One of my all-time favorite shows, Futurama, is airing its final season this summer. As the Single Malt Movies author, I find it only fitting that I review along with each episode of the season Bender’s primary fuel source – beer. For the season opener, I’ll be reviewing two episodes, as the show had an hour-long premiere. Now, a note for future reference: I’ve never found a consistent labeling of Futrama‘s episodes. This episode has been referred to as s07e14, s07Be01, and s10e01, so I’m just going to refer to the episodes by title. This show has had so many cancellations and half-seasons and movies and reboots and movies that the entire internet has lost track. So confusing, in fact, that I need a beer now.
This week, I review Eurotrash Pilz by Southern Tier brewing company. It’s relatively local, located in Lakewood of western New York. It’s aesthetically pleasing — translucent and golden with a white foamy head. Almost a picture-perfect beer when poured! As a result of such a foamy head though, the beer ends up lacking a bit of carbonation. The taste itself is very earthy. The flavor transgresses from a bread-y flavor with a subtle hint of caramel to a more powerful bitter, grassy flavor. You’re left with a strong garden flavor: crisp, clean, and earthy. Overall, it wasn’t my favorite of beers, but then again, I prefer the darker end of the beer spectrum. The taste and mouthfeel actually weren’t too far off from that of a macro American beer, so if that’s your thing, go for it!
The season (or half-season) starts out in medias res, as if this weren’t the last season ever. The crew is sitting around a table like they’ve always been, discussing their next shipment, which happens to be the delivery of a very delicate and very sharp chandelier. They prepare to load it into the ship, when we run into the following quirky bit of dialogue.
Farnsworth: I just turbo-charged the ship’s matter compressor.
Fry: What’s the matter compressor?
Farnsworth: Nothing’s the matter Fry, now that I’ve turbo-charged the matter compressor.
So, instead of, say, installing seat belts, the professor turbo-charges the ship. Why not go as fast as you can while delivering a glass chandelier? Seems legit. Apparently though, it’s not, and the ship crashes moments after taking off, shattering the chandelier and sending spikes of glass into the crew’s bodies. Because no one saw that coming.
Devastated that the crew has disposed of the slaughterhouse of a ship for scrap metal, the Professor abandons the crew and seeks refuge at the junkyard, and turns the Planet Express into a hot rod. In the meantime, we see the scrapyard destroy a lot of classic cars from old cartoons. After stealing all the parts he needs, the professor goes for a ride to test out his new scrap heap of a ship. But wait — it’s not a scrap heap, it’s just covered in junk! We find this out when some street-racing hoodlums taunt him for “making the roads unsafe for us maniac street-racers!” All of a sudden, the revamped Planet Express sheds its many exterior layers of junk, threatening the street racers. We also get to witness this fantastic exchange: “Yo wrinkles — you got big glasses. I’m gonna call you the professor.” “What? No one calls me that!”
A recurring topic throughout the episode that starts during the race is the childhood abuse that one of the street racers, Minx, suffered through. She’ll have you know at least a half-dozen times though: it was verbal abuse, not physical. After a lengthy car chase involving the police (we see a pedestrian yell “Ironic!” after being knocked over by a police car), Farnsworth pulls a dimensional drift, and that grabs the street gang’s attention. Not believing their loss, they invite the Professor to join their gang.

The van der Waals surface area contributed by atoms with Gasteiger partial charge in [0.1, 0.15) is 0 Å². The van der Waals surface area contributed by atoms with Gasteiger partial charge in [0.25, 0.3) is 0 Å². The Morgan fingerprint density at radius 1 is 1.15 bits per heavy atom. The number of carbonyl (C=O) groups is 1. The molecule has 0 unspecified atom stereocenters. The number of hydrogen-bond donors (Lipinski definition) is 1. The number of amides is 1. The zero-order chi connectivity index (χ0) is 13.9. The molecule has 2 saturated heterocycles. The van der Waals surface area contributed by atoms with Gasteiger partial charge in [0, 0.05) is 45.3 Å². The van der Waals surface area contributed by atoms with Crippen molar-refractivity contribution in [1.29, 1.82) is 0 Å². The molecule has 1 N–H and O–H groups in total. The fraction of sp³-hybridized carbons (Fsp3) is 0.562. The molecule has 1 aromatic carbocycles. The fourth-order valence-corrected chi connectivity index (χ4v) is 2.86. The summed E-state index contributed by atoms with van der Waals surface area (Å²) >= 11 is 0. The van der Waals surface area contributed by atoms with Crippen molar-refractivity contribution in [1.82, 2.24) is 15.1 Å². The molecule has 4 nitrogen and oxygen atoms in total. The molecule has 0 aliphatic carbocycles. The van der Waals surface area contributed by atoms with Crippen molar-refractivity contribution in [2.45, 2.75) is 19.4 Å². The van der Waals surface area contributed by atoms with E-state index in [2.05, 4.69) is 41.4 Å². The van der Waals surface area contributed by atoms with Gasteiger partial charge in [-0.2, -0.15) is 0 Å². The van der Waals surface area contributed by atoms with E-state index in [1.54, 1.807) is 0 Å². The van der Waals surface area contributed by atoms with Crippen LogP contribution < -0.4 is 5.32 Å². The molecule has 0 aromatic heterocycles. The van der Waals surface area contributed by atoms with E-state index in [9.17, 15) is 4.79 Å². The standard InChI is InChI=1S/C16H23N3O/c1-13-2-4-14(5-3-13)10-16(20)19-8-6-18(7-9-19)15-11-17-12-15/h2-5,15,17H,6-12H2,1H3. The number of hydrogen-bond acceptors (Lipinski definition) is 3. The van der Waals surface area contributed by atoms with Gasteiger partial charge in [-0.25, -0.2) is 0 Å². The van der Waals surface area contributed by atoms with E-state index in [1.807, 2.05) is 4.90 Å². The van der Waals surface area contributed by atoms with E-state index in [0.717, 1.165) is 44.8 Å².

Meanwhile, Leela has purchased a new ship for Planet Express that’s 100% danger-proof. It’s a non-aerodynamic cube to prevent speeding, it’s got padded walls and even a padded computer monitor instead of a dashboard, and handcuffs disguised as cup holders to prevent you from falling out of your seat. The new ship doesn’t even require the crew to get out of the ship. Just load it up, take a nap, and miss all the amazing inter-stellar views. Completely safe and adventure-free. The new ship is pretty much the minivan of the future, and Leela is the unfortunate soccer mom. Poor Leela.
Aggravated with the lack of captaining Leela needs to offer to the ship, she challanges Farnsworth to a mobius drag strip race after he taunts her for being a slow driver. We get a nice math joke during the race, which is the first time in the episode the writers give us some non-pop culture nerd humor, which is always nice. Even Zoidberg quips, “Hahaha, you kids and your topology.” For those who aren’t aware, a mobius strip is a one-sided 3-dimensional object. One can be created by taking a strip of paper and twisting it once before connecting the ends together. The combination of a mobius strip and Farnsworth’s dimensional drifting leads to Leela and the professor in a head-on collision over Fry’s body, sending them all to a two-dimensional world.
The remaining crew and street gang mourn briefly, but then band together to form the new Planet Express crew, assuming Fry, Leela, Farnsworth, and Bender (who was sleeping in the back seat) have died. The 2-D world brings up some really interesting laws of physics! No one can eat because having the two openings requisite of a digestive tract would split their bodies in two. It’s also impossible to step past things — one must step over them. To our eye, nothing can be concealed and everything is always visible, but all anyone there can see is vertical line segments. Very fascinating. The professor explains to the inhabitants, “If there can be an x-axis and a y-axis, why not a z-axis?” This angers the two-dimensional inhabitants, so they jump into the Planet Express and attempt a dimensional drift to send them back to the 3-dimensional world. Then you get to wonder what expanding past 2.pi dimensions means!